Operations Manager Resume Examples, Skills, and Keywords
As an operations manager, you want to showcase your skills and experience to potential employers. Writing a great resume is the simplest way to do that. By writing well and including the right operations manager resume keywords and skills, you can stand out to hiring managers.Optimize Your Resume Build a New Resume
Jobscan has helped land interviews with
5 Resume Writing Tips for Operations Managers
You have the operations manager skills and experience that make you an appealing candidate. Now, you can write a resume that makes the most of that experience by following these five tips.
1. Tailor resumes to each position
Suppose you’re applying to many operations management positions at once. In that case, it might be tempting to send out one boilerplate resume with just the contact information swapped out. That can backfire all too easily. Many companies looking to hire operations managers will be looking for different qualities or types of experience.
For example, if you’ve written your resume emphasizing your compliance with ANSI standards, you may run into problems if an international company wants strict ISO 9001 standards. Avoid this by taking the extra time to rework your resume for every position. You may be surprised at how many more responses you receive by sending out a few high-quality applications instead of many generic resumes.
2. Make a statement with your personal statement
After your resume heading and contact information comes your personal statement, also known as your resume summary or objective. This is a short explanation of your work history, experience, skills, and what you want out of the position you’re applying for.
A personal statement can and should be simple. An operations manager resume example summary might be “Knowledgeable operations manager intent on bringing valuable management skills and years of industry experience to Brown Co. 8+ years of management experience includes managing a team of 15, implementing Six Sigma strategies, and improving operational efficiency by 13%.”
This statement is just two sentences long, and it still covers the writer’s experience and three significant accomplishments. Hiring teams will immediately understand why this applicant is worth considering more seriously.
3. Focus on demonstrating progress
Unlike production or sales teams, operations managers primarily work to keep things stable. That means that there will rarely be the opportunity to list massive improvements on an operations manager’s resume. However, you can explain how you’ve made improvements over time.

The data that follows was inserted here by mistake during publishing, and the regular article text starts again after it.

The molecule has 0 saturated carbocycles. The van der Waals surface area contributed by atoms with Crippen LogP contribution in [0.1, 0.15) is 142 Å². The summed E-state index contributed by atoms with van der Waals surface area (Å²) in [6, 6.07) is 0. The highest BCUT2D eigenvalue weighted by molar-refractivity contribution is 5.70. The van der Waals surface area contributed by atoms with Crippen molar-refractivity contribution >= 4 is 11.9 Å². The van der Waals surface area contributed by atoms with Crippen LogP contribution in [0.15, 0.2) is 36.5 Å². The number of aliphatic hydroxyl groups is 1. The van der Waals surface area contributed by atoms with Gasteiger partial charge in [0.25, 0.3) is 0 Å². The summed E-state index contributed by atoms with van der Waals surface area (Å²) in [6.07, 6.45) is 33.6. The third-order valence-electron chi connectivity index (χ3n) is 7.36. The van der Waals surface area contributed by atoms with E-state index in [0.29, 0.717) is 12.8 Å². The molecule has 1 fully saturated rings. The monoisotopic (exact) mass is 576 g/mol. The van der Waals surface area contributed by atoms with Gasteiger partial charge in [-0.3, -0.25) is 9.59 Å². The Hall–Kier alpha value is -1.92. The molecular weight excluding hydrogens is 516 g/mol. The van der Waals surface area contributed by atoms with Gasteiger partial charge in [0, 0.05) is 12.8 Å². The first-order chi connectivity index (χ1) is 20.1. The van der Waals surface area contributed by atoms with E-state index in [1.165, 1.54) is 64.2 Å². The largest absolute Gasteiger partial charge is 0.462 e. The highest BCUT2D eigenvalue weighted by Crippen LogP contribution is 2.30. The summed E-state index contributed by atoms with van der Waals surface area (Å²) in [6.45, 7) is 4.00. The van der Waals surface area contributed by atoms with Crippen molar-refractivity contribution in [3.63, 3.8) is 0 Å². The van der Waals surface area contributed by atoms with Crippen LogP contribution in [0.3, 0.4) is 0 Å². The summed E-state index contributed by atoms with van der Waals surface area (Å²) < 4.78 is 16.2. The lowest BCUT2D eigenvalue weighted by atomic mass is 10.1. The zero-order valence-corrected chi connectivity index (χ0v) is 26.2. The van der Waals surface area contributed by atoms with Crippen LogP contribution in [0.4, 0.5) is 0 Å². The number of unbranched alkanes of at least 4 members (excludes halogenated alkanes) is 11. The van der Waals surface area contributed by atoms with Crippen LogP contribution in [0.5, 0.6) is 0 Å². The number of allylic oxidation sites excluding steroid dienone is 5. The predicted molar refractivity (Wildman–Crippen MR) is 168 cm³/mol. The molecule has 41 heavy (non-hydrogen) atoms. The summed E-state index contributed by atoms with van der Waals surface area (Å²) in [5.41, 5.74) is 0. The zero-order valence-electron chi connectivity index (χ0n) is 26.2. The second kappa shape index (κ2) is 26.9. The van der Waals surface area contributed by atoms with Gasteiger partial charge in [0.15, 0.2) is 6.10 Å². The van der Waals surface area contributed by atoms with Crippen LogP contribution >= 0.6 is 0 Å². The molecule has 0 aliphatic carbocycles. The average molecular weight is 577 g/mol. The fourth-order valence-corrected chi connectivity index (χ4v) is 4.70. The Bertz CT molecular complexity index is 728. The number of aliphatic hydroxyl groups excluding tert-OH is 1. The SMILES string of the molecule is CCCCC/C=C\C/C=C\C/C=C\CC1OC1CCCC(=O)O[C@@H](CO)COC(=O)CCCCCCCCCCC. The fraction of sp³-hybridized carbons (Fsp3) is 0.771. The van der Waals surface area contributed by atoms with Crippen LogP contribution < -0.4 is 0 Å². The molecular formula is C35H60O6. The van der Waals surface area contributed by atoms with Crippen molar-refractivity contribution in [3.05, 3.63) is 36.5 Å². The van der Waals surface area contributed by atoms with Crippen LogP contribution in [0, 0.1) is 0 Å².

Excellent examples of improved operations include:
- Installing improved equipment that increases productivity
- Increasing client retention by more effectively training support staff
- Implementing new tracking systems
- Improving efficiency by introducing new processes
If you can, add hard numbers to these accomplishments as well. If you know you increased client retention by 23%, say so. Numerals stand out in a sea of written words, so they catch the reader’s attention and put the spotlight on your accomplishments.
4. Don’t forget about appearance
The very first impression you make on a hiring manager will be the overall appearance of your resume. Once you’ve put together your work history and accomplishments, step back and look at the document as a whole. Your resume should be clean and easy to read. Cluttered, complicated, or simply ugly resumes will annoy readers.
Stick to black and white for your resume, so it looks good whether it’s on a screen or printed out. Include plenty of white space so the reader can find what they’re looking for. Finally, make sure the text is large enough to read when your resume is printed out.
5. Remember to proofread
The final step before sending in an application is simple: proofread. Hiring teams expect resumes to be well-written and error-free for high-level positions like operations management. A single typo may not torpedo your chances, but forgetting to insert the company name or overlooking significant grammar errors might.
You can use tools like spellcheck, but reading your resume is the easiest way to notice mistakes. You’d be surprised at the errors you’ll spot if you come back to your resume a few hours later with fresh eyes. Try reading it aloud to see how it sounds. If you’re concerned you may miss something important, you can have a friend or colleague check it for you.